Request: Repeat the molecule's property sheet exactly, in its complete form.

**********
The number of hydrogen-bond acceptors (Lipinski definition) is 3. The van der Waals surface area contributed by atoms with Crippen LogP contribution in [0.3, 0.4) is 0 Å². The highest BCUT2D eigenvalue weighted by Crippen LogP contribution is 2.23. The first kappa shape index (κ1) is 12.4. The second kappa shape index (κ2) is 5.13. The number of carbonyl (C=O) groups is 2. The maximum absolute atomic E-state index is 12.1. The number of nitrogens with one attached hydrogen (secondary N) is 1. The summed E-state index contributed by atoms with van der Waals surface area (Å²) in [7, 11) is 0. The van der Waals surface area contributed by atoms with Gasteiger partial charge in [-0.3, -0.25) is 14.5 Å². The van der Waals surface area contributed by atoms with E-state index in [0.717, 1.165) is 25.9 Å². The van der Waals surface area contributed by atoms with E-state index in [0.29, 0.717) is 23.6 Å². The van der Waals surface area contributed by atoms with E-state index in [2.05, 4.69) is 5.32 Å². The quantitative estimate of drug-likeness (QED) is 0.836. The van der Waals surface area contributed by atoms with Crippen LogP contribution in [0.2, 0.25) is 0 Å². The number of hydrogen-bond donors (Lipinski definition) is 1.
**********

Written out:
The number of hydrogen-bond acceptors (Lipinski definition) is 3. The van der Waals surface area contributed by atoms with Crippen LogP contribution in [0.3, 0.4) is 0 Å². The highest BCUT2D eigenvalue weighted by Crippen LogP contribution is 2.23. The first kappa shape index (κ1) is 12.4. The second kappa shape index (κ2) is 5.13. The number of carbonyl (C=O) groups is 2. The maximum absolute atomic E-state index is 12.1. The number of nitrogens with one attached hydrogen (secondary N) is 1. The summed E-state index contributed by atoms with van der Waals surface area (Å²) in [7, 11) is 0. The van der Waals surface area contributed by atoms with Gasteiger partial charge in [-0.3, -0.25) is 14.5 Å². The van der Waals surface area contributed by atoms with E-state index in [0.717, 1.165) is 25.9 Å². The van der Waals surface area contributed by atoms with E-state index in [0.29, 0.717) is 23.6 Å². The van der Waals surface area contributed by atoms with E-state index in [2.05, 4.69) is 5.32 Å². The quantitative estimate of drug-likeness (QED) is 0.836. The van der Waals surface area contributed by atoms with Crippen LogP contribution in [0.2, 0.25) is 0 Å². The number of hydrogen-bond donors (Lipinski definition) is 1.